7 Nations Speak at IFAF World Championships Technical Meeting in Canton, Ohio

This past Saturday the International Federation of American Football (IFAF) and USA Football hosted representatives from seven national teams competing in the 2015 IFAF World Championship in Canton, Ohio.

The tournament, played every four years since 1999, makes its United States debut July 9-18 in Canton. The U.S. has competed in the previous two world championships (2007, 2011), earning the gold medal both times.

The national team delegations toured practice fields, meeting rooms and training facilities at Walsh University in North Canton, Ohio, which will host all seven competing nations in its residence halls across a sprawling 136-acre campus. The group then toured Tom Benson Hall of Fame Stadium adjacent to the Pro Football Hall of Fame, where each of the world championship tournament’s games will be played.

All of the delegates from the seven attending nations, USA, Mexico, Japan, Korea, France, Australia, and Brazil, found the facilities in excellent condition and are excited about putting them to work.

AFI had a chance to ask the delegates some questions about this summer’s WCs during a lunch at the Pro Football Hall of Fame after the tour.

Brazil is a first time attendee at the IFAF World Championships, what does this tournament for the Brasil Oncas and American football in Brasil?

Brian Guzman, Offensive Coordinator, Brazil

This is an exciting opportunity. Our national team players are coming from 17 teams across our country. We have players that are 3,500 kilometers apart (more than 2,100 miles), which brings a little logistical problem when it comes to scheduling camps, but we’re making it work. Coming to the United States to play – Canton, Ohio, in particular – where pro football got its start, and to play next-door to the Pro Football Hall of Fame, it’s just very, very exciting for us. I’m happy I’m part of it.

France is the only nation from Europe attending the championship? Do you feel any added pressure representing the development of American football in Europe?

Charles Pavrot, Chef de Mission, France

No, we’re not feeling additional pressure. We’re here to compete and will try our best. We want to show that football in France is played at a good level. That is our main focus.

What does it mean for the Mexico to be playing in Canton, Ohio. What are the expectations of the Mexican federation?

Raul Rivera Sanchez, Head Coach, Mexico

It’s like being in the nest – the home – of American football. This is such a significant and special place in the world of sports. There’s so much history here.

To win a medal – that is our objective.

Little is known in the U.S. (and to this writer) about American football in Korea? How can these WCs help bring greater worldwide awareness of the growth of the sport in Korea?

Eric Jung, Chef de Mission, South Korea

South Korea has been playing football since the 1950s. Unfortunately, with the war, the sport didn’t have the opportunity to grow properly. Thankfully, they got the chance to get proper training from the Japanese and because of them, we were able to grow. That is a big part of the reason why we’re here.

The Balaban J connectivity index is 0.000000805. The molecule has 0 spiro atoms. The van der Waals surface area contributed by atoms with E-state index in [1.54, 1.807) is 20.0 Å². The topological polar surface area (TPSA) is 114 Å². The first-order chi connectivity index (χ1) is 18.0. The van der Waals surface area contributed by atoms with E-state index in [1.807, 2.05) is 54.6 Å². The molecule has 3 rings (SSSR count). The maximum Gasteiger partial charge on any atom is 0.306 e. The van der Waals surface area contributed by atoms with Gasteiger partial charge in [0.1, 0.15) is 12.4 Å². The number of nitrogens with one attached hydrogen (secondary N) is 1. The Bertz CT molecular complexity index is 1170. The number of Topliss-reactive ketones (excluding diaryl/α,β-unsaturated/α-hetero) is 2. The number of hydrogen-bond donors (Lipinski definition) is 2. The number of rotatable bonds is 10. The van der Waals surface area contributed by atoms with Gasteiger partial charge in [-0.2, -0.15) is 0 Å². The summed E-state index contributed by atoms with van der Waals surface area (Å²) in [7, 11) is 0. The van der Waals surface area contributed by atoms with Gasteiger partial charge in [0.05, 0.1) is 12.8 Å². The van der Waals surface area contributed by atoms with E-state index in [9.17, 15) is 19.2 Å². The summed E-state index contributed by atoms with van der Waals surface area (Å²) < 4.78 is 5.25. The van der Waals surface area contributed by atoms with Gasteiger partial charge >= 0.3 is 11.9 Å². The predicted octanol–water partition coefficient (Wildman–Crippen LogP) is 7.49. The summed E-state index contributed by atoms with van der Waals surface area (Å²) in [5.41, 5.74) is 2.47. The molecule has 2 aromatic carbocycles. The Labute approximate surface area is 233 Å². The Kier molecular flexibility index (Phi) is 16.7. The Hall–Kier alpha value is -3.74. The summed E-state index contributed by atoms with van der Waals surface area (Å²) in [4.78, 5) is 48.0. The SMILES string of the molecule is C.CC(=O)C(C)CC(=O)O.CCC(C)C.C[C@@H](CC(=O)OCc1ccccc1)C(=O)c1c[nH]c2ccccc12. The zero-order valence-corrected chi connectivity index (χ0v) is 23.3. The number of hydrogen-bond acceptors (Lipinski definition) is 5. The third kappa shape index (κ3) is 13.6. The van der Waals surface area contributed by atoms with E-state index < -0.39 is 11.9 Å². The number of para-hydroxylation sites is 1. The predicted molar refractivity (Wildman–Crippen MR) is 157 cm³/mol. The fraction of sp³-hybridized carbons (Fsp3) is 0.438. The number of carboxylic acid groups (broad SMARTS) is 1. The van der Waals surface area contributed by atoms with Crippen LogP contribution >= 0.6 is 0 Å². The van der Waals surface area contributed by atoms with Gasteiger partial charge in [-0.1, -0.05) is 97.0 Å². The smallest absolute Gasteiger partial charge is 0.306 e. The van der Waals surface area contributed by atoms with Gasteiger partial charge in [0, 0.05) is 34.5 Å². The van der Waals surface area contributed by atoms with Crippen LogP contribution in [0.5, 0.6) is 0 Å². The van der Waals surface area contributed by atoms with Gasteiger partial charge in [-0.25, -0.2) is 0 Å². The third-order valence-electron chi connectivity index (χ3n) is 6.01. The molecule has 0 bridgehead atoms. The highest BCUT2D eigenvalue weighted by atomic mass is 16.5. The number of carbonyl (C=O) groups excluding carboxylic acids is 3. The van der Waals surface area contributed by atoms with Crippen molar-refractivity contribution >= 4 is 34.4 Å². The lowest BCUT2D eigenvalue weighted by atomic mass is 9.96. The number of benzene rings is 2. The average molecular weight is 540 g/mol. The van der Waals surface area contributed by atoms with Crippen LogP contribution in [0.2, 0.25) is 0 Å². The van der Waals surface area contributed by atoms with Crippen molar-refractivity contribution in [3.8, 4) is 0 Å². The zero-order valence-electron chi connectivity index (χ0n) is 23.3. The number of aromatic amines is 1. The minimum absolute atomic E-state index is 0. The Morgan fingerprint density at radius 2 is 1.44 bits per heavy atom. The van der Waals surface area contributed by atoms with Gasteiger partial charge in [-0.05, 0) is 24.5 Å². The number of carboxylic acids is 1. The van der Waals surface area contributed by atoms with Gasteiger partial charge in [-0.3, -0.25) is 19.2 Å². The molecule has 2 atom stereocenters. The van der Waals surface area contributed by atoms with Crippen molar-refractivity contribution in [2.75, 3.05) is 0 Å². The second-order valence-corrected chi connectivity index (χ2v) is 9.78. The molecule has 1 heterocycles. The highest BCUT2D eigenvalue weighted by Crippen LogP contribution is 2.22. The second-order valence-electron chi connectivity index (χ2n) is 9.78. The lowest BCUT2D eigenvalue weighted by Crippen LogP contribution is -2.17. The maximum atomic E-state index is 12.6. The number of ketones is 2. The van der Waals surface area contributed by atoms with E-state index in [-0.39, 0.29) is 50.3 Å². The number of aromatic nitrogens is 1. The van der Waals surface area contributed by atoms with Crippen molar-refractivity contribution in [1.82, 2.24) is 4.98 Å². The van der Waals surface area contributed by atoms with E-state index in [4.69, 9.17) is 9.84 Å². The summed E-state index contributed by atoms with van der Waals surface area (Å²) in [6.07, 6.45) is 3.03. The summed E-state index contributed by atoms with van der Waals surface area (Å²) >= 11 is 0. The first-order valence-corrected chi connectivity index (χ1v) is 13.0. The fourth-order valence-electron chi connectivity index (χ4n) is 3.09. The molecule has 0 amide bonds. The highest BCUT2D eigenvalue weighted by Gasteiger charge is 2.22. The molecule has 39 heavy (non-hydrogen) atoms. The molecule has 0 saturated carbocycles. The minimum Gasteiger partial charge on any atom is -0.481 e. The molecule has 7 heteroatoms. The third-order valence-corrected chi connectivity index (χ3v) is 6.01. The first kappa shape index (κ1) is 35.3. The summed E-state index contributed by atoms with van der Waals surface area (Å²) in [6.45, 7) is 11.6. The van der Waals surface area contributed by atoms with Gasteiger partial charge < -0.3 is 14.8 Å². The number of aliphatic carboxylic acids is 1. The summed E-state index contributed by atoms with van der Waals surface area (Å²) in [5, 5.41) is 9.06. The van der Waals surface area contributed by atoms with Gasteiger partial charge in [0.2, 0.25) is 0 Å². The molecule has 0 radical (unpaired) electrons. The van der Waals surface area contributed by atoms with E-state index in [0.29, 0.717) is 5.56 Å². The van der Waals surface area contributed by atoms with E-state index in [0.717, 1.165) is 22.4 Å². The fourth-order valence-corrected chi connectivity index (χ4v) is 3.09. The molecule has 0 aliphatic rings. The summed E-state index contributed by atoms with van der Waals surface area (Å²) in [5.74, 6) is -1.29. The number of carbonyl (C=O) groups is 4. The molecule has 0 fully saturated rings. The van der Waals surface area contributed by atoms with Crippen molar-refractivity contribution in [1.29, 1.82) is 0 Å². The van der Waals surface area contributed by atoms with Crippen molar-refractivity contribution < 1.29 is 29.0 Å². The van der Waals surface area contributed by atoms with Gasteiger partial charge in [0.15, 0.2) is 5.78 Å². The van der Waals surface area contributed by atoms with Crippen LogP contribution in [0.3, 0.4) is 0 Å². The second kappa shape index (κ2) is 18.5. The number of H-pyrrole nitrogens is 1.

But, for me, it is important that we develop ourselves from now on and begin developing and grow independently and this championship will allow us to gain international knowledge facing other opponents that we haven’t faced in previous years (South Korea will compete in its third IFAF World Championship in July, previously playing in 2003 and 2007).

I truly believe that this World Championship will allow the South Korean national team to gain knowledge – incredible knowledge – and to become better. Our players and coaches are extremely excited.

There is great expense for Australia to travel and participate as a group in these WCs. What does this say about the commitment and organization of the players and administrators?

Elissa Manera, Chef de Mission, Australia

The honor of representing one’s country far outweighs the price for that. The commitment of the players is huge and Australia is very committed to our national team program. We want to do as well as we can do.

We are started to see more players from the Japanese league trying out for leagues outside of Japan, (NFL, CFL, European clubs) Is this a testament to the growth of the sport in the Japan? How does this help the national team?

Shinzo Yamada, Chef de Mission, Japan

Having our players play professionally outside of Japan is good for Japanese football and our national team. You’re correct in saying that the game is growing in our country. With the internet and so many ways to access information, younger players are following our pro players who are playing outside of Japan.

Takashi Kurihara had a tryout with the Ravens and a lot of kids look up to him. That helps, especially with the younger kids. He’ll be on our national team.

As host and ‘father’ nation of the sport, does USA Football feel additional responsibility to hold a well-organized event?

Russ Yurk, Director of Events, USA Football

We’re excited to host the participating countries here in Canton. We’re going to do our very best to put on a world-class tournament and make sure that it’s a memorable experience for the athletes and everyone involved.

John McKeon
John McKeon is a former professional and collegiate American Football player and coach now living and working in New York. His goal is to spread news, information, and opinion on the global growth of the sport he loves.
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